Special to South Florida Times

Ohio State University Professor Michelle Alexander came to South Florida to discuss her groundbreaking book, The New Jim Crow: Mass Incarceration in the Age of Color Blindness, but in her talk to a standing-room-only audience at Books & Books in Coral Gables, she touched on the recent shooting death of Miami Gardens teenager Trayvon Martin.

Trayvon, 17, was killed Feb. 26 as he walked through the gated community in Sanford, where he was visiting his father.  Neighborhood watch leader George Zimmerman, a white Hispanic, was patrolling the community when he spotted Trayvon. Zimmerman shot and killed Trayvon, claiming self-defense, in circumstances that are still unclear. 

“That case is such a powerful illustration of blacks being conflated,” Alexander said, explaining how the American mindset equates being a criminal with being black.  “Can you imagine a black guy taking the law into his own hands, and he shoots a white kid in his own neighborhood?” 

Trayvon’s killing, she said, was a prime example of a thesis in her book: “One black man after another being stopped for no apparent reason other than that they are black.”

Miami Herald columnist and author Leonard Pitts Jr. invited Alexander to the Miami area to engage the community in a discussion of Alexander’s findings. During the March 15 presentation, he read several passages from her book, then gave the author an opportunity to talk more about her discoveries. 

In her book, Alexander argues that the national focus on keeping drugs off the street has turned into more of an effort to control the black community by keeping black men in jail.

African-American youth are being stopped and frisked and incarcerated in unprecedented numbers, leading to an inability of black men and their community to advance in society, Alexander said.

“The prison population has quadrupled since the 1980s, even though the crime rate has gone down,” she said. And the inmates overwhelmingly are black.

Touray Holland, 32, on vacation from New York where he lives in Harlem and is a web designer in the Bergen County Department of Health Services in New Jersey, turned out for the presentation and waited in line to thank Alexander for writing the book.

“What she is saying is happening every day,” said Holland, who said he was stopped and frisked — “stereotyped” — 10 years ago in New York.  He said two undercover policemen wrongfully suspected him and his friends of having drugs in their possession.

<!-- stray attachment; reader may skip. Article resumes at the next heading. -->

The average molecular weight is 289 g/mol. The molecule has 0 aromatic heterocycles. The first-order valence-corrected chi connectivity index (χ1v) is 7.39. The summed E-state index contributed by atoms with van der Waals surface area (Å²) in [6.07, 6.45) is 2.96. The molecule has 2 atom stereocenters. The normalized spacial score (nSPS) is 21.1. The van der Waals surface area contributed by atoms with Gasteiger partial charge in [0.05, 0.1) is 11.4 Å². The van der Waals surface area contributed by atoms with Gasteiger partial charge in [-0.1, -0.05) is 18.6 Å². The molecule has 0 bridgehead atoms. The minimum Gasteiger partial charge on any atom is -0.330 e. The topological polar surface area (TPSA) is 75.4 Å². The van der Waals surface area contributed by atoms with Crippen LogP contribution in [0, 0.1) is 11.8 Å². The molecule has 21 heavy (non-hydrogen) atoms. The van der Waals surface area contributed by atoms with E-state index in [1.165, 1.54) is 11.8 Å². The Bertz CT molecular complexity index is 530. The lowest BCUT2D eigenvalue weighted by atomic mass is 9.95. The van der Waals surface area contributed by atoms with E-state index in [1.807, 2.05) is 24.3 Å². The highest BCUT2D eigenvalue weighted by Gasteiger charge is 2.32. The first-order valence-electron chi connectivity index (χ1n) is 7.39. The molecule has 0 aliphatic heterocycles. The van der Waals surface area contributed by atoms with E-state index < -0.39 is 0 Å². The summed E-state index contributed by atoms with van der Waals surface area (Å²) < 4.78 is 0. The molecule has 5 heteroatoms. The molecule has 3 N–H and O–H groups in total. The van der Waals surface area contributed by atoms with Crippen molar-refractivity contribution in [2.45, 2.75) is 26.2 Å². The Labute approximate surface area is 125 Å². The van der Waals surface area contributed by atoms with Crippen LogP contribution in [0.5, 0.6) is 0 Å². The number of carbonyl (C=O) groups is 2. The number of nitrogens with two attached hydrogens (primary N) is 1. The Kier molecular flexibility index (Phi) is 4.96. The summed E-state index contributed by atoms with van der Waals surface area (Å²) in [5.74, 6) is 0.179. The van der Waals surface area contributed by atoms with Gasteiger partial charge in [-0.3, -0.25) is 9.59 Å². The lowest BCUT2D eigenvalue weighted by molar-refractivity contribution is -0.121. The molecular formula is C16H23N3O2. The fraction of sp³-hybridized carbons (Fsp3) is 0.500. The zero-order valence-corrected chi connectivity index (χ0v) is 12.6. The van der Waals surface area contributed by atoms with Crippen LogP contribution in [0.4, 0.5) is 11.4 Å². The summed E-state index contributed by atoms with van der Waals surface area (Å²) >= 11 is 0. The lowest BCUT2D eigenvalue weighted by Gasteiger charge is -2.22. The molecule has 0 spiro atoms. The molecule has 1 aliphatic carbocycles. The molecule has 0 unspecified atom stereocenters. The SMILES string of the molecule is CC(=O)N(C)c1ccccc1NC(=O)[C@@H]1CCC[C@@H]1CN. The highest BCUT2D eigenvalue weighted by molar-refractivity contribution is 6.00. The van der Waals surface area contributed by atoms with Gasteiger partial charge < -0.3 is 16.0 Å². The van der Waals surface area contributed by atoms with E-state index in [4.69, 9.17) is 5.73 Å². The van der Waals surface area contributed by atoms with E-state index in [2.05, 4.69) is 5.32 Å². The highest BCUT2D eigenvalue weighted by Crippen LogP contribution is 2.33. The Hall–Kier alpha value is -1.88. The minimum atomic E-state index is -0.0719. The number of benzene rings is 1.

“It was kind of a dangerous situation when I think back on it,” Holland said. “We could have reached in our pocket and got hurt.”

 “A lot of people I know are getting pulled over,” Holland continued. “Any black man who has reached the age of 21 knows this fear is real.  Just the appearance of a cop car in your rear view mirrors; it’s a visceral reaction, a fear-based reaction. You’re going through your mind:  I’ve got to make sure I don’t act wrong.”

Alexander calls today’s massive incarceration of blacks a throwback to the Jim Crow era, when states reacted to the end of slavery by enacting laws that prevented blacks from having equal access to education, employment and public facilities.  New Jim Crow policies are being enforced through the so-called War on Drugs — or the racially coded “get tough” movement, she said.

“It was a message for the whites who were poor and working class and fearful of the gains of the Civil Rights Movement,” she said. That movement helped lift blacks out of poverty by opening previously closed doors to education and employment.  But, Alexander said, “It was a social demotion for whites and this state of fear created political opportunity.”

The war on drugs began during the Nixon administration and has continued to escalate under both Republican and Democratic administrations, she noted.

“This isn’t just about poor policy choices,” Alexander said. “It’s much deeper; it’s rooted in our racial division and anxiety. We haven‘t dealt with our racist fears and anxieties.”

She also chided African Americans who have bought into the fear stereotype. “We have to acknowledge our own complicity, our silence, by imagining that those kids really are no good,” she said.

Photo: Michelle Alexander